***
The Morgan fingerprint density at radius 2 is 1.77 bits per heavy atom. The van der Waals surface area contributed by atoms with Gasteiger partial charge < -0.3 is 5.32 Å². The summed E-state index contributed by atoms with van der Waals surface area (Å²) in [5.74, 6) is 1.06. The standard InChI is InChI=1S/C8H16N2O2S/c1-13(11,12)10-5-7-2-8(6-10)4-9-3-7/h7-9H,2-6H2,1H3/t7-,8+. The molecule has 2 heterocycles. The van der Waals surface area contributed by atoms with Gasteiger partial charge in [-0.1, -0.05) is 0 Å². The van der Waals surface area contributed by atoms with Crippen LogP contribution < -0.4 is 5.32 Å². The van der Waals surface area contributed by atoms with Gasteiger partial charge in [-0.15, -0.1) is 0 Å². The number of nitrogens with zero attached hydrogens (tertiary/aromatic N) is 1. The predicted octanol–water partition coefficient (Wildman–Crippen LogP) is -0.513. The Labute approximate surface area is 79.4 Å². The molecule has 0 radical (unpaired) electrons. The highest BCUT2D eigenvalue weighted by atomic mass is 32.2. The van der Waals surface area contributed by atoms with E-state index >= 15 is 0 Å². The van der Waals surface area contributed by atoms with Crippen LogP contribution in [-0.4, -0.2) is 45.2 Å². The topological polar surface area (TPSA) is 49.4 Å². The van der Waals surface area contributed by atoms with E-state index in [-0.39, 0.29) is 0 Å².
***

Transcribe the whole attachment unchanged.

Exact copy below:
The Morgan fingerprint density at radius 2 is 1.77 bits per heavy atom. The van der Waals surface area contributed by atoms with Gasteiger partial charge < -0.3 is 5.32 Å². The summed E-state index contributed by atoms with van der Waals surface area (Å²) in [5.74, 6) is 1.06. The standard InChI is InChI=1S/C8H16N2O2S/c1-13(11,12)10-5-7-2-8(6-10)4-9-3-7/h7-9H,2-6H2,1H3/t7-,8+. The molecule has 2 heterocycles. The van der Waals surface area contributed by atoms with Gasteiger partial charge in [-0.1, -0.05) is 0 Å². The van der Waals surface area contributed by atoms with Crippen LogP contribution < -0.4 is 5.32 Å². The van der Waals surface area contributed by atoms with Gasteiger partial charge in [-0.15, -0.1) is 0 Å². The number of nitrogens with zero attached hydrogens (tertiary/aromatic N) is 1. The predicted octanol–water partition coefficient (Wildman–Crippen LogP) is -0.513. The Labute approximate surface area is 79.4 Å². The molecule has 0 radical (unpaired) electrons. The highest BCUT2D eigenvalue weighted by atomic mass is 32.2. The van der Waals surface area contributed by atoms with E-state index >= 15 is 0 Å². The van der Waals surface area contributed by atoms with Crippen LogP contribution in [-0.4, -0.2) is 45.2 Å². The topological polar surface area (TPSA) is 49.4 Å². The van der Waals surface area contributed by atoms with E-state index in [-0.39, 0.29) is 0 Å².